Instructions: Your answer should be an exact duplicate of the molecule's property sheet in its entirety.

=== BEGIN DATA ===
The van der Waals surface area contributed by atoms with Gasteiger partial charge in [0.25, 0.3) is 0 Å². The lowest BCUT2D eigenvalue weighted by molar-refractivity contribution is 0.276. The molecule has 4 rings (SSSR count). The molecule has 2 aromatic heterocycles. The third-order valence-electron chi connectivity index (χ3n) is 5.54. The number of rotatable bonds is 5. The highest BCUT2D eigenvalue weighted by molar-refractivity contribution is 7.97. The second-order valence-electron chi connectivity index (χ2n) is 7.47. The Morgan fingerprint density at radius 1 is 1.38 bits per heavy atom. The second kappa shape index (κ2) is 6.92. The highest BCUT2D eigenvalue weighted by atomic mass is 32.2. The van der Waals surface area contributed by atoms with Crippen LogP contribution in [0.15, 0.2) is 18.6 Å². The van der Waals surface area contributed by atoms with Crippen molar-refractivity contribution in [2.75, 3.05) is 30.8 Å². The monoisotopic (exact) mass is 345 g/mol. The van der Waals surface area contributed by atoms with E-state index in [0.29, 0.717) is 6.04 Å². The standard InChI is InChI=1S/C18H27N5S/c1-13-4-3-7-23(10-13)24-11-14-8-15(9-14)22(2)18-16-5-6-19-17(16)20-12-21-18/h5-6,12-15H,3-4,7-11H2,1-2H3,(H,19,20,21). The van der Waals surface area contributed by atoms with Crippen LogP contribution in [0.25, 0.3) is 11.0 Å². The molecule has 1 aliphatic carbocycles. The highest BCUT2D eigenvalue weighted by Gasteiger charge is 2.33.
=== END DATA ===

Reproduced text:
The van der Waals surface area contributed by atoms with Gasteiger partial charge in [0.25, 0.3) is 0 Å². The lowest BCUT2D eigenvalue weighted by molar-refractivity contribution is 0.276. The molecule has 4 rings (SSSR count). The molecule has 2 aromatic heterocycles. The third-order valence-electron chi connectivity index (χ3n) is 5.54. The number of rotatable bonds is 5. The highest BCUT2D eigenvalue weighted by molar-refractivity contribution is 7.97. The second-order valence-electron chi connectivity index (χ2n) is 7.47. The Morgan fingerprint density at radius 1 is 1.38 bits per heavy atom. The second kappa shape index (κ2) is 6.92. The highest BCUT2D eigenvalue weighted by atomic mass is 32.2. The van der Waals surface area contributed by atoms with Crippen LogP contribution in [0.15, 0.2) is 18.6 Å². The van der Waals surface area contributed by atoms with Crippen molar-refractivity contribution in [2.75, 3.05) is 30.8 Å². The monoisotopic (exact) mass is 345 g/mol. The van der Waals surface area contributed by atoms with E-state index in [0.29, 0.717) is 6.04 Å². The standard InChI is InChI=1S/C18H27N5S/c1-13-4-3-7-23(10-13)24-11-14-8-15(9-14)22(2)18-16-5-6-19-17(16)20-12-21-18/h5-6,12-15H,3-4,7-11H2,1-2H3,(H,19,20,21). The van der Waals surface area contributed by atoms with Crippen LogP contribution in [0.25, 0.3) is 11.0 Å². The molecule has 1 aliphatic carbocycles. The highest BCUT2D eigenvalue weighted by Gasteiger charge is 2.33.